What would Frank do?
Have you ever read the book Cheaper by the Dozen? I discovered this treasure sometime in elementary school—I’m guessing it was an assigned book, but I honestly don’t remember.
I fell in love with the Gilbreth clan and their loving but, I would imagine, incredibly hard to live with father, Frank. For those of you who have never read the book, Frank Gilbreth—along with his wife Lillian—was a pioneer of time and motion study.
Organizations hired the Gilbreths to study everything from factory floors to kitchens and determine better, more efficient ways of developing workflows and floorplans. Throughout the book, the twelve Gilbreth children were frequently enlisted to test out whatever their dear ol’ dad was researching, and there are some interesting stories about applying efficiency to a wide variety of things, including baths and tonsillectomies.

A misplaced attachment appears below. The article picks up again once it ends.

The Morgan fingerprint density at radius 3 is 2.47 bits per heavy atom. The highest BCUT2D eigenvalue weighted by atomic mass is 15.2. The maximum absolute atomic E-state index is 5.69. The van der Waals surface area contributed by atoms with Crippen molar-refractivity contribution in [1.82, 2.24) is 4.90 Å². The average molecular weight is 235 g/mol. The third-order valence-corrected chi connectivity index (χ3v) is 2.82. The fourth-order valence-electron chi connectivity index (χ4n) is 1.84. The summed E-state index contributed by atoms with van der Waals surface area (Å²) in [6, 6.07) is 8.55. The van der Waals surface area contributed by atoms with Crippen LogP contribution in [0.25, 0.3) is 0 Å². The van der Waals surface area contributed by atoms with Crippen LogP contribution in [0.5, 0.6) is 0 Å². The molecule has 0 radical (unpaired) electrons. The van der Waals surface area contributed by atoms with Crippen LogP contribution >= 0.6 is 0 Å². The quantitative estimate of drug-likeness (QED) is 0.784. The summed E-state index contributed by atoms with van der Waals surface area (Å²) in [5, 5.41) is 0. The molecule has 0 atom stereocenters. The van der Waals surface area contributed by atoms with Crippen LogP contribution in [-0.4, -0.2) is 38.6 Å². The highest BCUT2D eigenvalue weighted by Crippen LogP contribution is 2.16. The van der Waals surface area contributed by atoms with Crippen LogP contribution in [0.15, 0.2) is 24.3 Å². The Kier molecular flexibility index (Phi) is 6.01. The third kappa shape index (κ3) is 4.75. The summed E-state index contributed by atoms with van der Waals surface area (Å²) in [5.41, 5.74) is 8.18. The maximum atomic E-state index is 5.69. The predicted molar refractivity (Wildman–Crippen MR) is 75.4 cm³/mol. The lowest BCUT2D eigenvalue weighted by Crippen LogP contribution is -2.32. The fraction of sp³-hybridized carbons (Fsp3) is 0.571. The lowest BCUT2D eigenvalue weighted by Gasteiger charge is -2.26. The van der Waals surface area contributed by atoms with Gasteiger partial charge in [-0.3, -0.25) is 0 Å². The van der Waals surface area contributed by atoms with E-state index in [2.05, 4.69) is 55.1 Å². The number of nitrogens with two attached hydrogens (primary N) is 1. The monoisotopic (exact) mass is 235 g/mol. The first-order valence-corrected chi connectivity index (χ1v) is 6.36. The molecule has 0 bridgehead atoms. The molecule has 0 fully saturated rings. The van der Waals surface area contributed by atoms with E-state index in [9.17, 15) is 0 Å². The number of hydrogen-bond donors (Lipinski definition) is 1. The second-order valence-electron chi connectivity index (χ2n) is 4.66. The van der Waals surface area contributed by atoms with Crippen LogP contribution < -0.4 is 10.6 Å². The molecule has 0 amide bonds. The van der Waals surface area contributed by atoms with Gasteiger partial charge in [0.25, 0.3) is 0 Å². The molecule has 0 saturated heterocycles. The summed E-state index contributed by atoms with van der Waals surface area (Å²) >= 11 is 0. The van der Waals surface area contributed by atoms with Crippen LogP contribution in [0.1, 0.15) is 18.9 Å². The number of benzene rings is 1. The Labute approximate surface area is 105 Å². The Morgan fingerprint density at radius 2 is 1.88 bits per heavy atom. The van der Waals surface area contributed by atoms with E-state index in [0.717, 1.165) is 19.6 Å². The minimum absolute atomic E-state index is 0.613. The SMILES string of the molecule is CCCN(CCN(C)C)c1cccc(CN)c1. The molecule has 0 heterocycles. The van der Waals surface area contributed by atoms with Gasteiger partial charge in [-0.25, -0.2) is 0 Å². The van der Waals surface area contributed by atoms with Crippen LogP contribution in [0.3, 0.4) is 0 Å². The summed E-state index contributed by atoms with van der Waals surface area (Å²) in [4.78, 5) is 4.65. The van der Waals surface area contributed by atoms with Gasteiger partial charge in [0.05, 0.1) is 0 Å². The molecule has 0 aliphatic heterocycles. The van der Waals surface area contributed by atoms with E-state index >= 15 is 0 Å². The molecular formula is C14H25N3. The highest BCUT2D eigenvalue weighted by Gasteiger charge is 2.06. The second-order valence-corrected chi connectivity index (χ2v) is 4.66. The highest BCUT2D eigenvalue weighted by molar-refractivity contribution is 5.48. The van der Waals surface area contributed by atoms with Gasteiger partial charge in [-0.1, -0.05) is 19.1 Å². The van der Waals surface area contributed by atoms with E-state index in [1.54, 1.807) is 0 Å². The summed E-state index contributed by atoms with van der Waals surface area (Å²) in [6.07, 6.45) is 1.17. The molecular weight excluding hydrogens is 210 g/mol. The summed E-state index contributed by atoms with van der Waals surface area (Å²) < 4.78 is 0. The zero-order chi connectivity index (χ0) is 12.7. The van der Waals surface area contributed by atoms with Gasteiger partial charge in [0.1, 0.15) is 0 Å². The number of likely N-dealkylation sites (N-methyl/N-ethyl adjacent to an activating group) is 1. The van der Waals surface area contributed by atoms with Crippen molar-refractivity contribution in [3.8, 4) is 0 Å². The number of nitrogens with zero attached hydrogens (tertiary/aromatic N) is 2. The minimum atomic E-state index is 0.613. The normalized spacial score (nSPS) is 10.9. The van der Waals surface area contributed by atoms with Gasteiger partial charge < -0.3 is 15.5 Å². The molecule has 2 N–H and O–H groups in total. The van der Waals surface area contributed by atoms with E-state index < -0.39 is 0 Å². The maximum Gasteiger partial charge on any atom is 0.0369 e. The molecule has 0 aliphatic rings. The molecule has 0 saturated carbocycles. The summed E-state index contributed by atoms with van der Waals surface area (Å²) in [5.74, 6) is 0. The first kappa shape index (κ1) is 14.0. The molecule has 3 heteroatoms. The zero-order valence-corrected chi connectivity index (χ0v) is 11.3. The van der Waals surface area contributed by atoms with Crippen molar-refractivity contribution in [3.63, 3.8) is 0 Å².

I’ve been thinking about Frank of late in the context of modern life and the reality that we’ve made things so efficient we’re in danger of turning into lifeless blobs—ala the humans in a movie I actually didn’t like at all, WALL-E.
Alexa will certainly be no help here. Though I can imagine plenty of things I’d love “her” to handle for me—like complicated flight arrangements, can she do that yet???— perhaps I’m better off turning off my own lights or walking to another floor to see if I’m out of butter.
Thank goodness technology is also helping nag me to better health. Exhibit #1: my Fitbit.
That hourly buzz on my wrist reminds me to get up already and move around. And I find myself looking for ways to be less efficient just to push myself to achieve—or, glory be! surpass—my daily 10,000-step goal. I might not be making the ghost of Gilbreth happy, but my heart says “thank you!”